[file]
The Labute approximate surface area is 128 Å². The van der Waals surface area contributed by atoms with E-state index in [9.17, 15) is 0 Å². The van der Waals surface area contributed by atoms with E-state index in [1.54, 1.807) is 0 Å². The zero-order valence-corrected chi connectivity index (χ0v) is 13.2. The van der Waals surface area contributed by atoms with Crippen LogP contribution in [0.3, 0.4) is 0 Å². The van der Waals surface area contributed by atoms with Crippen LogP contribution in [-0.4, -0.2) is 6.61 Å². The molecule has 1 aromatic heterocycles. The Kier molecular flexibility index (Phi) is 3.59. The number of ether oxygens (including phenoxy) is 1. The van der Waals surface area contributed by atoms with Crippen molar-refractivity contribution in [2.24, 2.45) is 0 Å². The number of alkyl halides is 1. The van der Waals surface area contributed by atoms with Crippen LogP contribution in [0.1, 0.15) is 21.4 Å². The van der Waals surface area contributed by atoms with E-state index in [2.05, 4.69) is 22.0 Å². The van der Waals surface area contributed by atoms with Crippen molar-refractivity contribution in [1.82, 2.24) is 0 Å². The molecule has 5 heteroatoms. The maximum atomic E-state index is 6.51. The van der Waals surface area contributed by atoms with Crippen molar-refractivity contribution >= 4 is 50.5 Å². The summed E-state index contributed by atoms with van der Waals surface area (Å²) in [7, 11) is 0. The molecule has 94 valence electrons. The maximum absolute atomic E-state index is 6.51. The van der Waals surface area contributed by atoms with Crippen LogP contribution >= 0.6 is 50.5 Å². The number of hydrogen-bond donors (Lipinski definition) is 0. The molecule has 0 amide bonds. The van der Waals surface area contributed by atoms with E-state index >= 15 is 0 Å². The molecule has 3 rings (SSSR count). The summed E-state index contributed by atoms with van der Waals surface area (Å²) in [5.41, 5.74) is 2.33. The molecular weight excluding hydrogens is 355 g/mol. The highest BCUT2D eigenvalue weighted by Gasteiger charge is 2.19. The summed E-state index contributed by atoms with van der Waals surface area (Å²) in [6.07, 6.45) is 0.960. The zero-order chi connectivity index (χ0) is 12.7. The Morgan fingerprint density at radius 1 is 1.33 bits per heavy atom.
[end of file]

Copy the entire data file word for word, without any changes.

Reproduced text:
The Labute approximate surface area is 128 Å². The van der Waals surface area contributed by atoms with E-state index in [9.17, 15) is 0 Å². The van der Waals surface area contributed by atoms with E-state index in [1.54, 1.807) is 0 Å². The zero-order valence-corrected chi connectivity index (χ0v) is 13.2. The van der Waals surface area contributed by atoms with Crippen LogP contribution in [0.3, 0.4) is 0 Å². The van der Waals surface area contributed by atoms with Crippen LogP contribution in [-0.4, -0.2) is 6.61 Å². The molecule has 1 aromatic heterocycles. The Kier molecular flexibility index (Phi) is 3.59. The number of ether oxygens (including phenoxy) is 1. The van der Waals surface area contributed by atoms with Crippen molar-refractivity contribution in [2.24, 2.45) is 0 Å². The number of alkyl halides is 1. The van der Waals surface area contributed by atoms with Crippen LogP contribution in [0.1, 0.15) is 21.4 Å². The van der Waals surface area contributed by atoms with E-state index in [2.05, 4.69) is 22.0 Å². The van der Waals surface area contributed by atoms with Crippen molar-refractivity contribution in [1.82, 2.24) is 0 Å². The molecule has 5 heteroatoms. The maximum atomic E-state index is 6.51. The van der Waals surface area contributed by atoms with Crippen molar-refractivity contribution >= 4 is 50.5 Å². The summed E-state index contributed by atoms with van der Waals surface area (Å²) in [7, 11) is 0. The molecule has 94 valence electrons. The maximum absolute atomic E-state index is 6.51. The van der Waals surface area contributed by atoms with Crippen LogP contribution >= 0.6 is 50.5 Å². The number of hydrogen-bond donors (Lipinski definition) is 0. The molecule has 0 amide bonds. The van der Waals surface area contributed by atoms with E-state index >= 15 is 0 Å². The molecule has 3 rings (SSSR count). The summed E-state index contributed by atoms with van der Waals surface area (Å²) in [5.41, 5.74) is 2.33. The molecular weight excluding hydrogens is 355 g/mol. The highest BCUT2D eigenvalue weighted by Gasteiger charge is 2.19. The summed E-state index contributed by atoms with van der Waals surface area (Å²) in [6.07, 6.45) is 0.960. The zero-order chi connectivity index (χ0) is 12.7. The Morgan fingerprint density at radius 1 is 1.33 bits per heavy atom.